Low Energy Ion Scattering Spectroscopy (LEIS/ISS)

A highly surface sensitive spectroscopy which compliments the chemical and quantitative analysis offered by XPS.

Ion Scattering Spectroscopy (also known as ISS or LEIS) is a technique whereby a monoenergetic beam of He+ or Ar+ ions are scattered by the atoms in a surface.

The loss of kinetic energy due to scattering caused by the mass difference between ion and scattering atom is measured and a spectrum is produced.  Clearly two atoms in a surface which have very different masses (for example, oxygen and iron) will scatter ions differently.

Unparalleled Surface Detection

Enables detection of top-most surface elements.

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Surface Coverages

A powerful tool for determination of the relative surface coverage of a given element.

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What's on a Surface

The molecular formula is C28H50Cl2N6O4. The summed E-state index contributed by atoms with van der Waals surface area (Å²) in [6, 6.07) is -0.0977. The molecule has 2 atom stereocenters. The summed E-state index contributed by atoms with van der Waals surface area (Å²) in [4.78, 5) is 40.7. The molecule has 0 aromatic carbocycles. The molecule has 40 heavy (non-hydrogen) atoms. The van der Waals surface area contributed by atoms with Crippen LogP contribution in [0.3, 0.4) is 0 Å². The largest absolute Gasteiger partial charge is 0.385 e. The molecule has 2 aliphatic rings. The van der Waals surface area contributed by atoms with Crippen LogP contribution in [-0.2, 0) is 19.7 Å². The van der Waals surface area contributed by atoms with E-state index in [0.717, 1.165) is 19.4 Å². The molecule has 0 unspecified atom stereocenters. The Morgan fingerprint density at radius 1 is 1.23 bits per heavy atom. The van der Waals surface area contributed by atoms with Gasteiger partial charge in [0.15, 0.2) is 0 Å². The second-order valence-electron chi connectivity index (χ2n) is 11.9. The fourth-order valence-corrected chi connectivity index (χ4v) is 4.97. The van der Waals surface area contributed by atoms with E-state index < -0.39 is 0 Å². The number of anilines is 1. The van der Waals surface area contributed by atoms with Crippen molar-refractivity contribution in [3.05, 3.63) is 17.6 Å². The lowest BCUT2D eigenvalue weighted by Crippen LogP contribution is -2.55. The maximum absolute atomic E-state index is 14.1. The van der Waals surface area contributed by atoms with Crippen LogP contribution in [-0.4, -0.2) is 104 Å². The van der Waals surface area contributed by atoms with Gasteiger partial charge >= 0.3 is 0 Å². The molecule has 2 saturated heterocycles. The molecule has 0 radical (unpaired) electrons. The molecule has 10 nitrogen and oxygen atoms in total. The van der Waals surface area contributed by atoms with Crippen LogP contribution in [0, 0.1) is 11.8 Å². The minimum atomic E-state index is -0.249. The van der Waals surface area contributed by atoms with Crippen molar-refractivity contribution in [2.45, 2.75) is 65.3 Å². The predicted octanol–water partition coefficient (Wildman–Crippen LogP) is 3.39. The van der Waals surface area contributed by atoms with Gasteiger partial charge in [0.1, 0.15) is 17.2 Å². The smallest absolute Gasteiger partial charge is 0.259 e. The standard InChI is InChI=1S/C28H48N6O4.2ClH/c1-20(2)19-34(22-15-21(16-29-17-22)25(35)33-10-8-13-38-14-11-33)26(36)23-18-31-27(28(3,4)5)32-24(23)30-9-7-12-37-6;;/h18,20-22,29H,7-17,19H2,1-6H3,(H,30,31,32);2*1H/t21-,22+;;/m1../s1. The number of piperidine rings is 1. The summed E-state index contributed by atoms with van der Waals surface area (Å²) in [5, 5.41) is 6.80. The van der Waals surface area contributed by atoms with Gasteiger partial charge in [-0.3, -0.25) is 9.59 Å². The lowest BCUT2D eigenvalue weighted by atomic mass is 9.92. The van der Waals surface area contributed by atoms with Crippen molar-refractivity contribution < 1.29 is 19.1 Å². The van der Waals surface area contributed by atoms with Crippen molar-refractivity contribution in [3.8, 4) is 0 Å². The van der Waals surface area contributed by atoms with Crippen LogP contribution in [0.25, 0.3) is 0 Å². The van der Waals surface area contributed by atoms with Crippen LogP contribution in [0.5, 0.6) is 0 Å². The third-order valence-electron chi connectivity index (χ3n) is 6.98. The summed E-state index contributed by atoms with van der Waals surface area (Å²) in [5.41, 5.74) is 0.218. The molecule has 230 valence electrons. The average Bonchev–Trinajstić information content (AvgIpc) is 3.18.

Study adsorption on single crystal materials.

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Ultrathin Layers

Provides an indication of monolayer surface coverage (e.g. by a self-assembled monolayer).

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How Do We Grow?

Study growth of ultra-thin layers such as those produced by atomic layer deposition (ALD).

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Systems at Harwell (all), Cardiff (Ultra) and UCL (Theta Probe) are equipped with ISS.

Choice of gases

While default set up is He+, capabilities for heavier gases are available if required

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Choice of energy

Either 1 keV or 3 keV sources available for separation of light of heavier elements

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Beam raster

Prevent potential surface damage by using a beam raster

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Sample pelletisation available

Need to analyse a powder sample? Pellet presses are available at the Research Complex.

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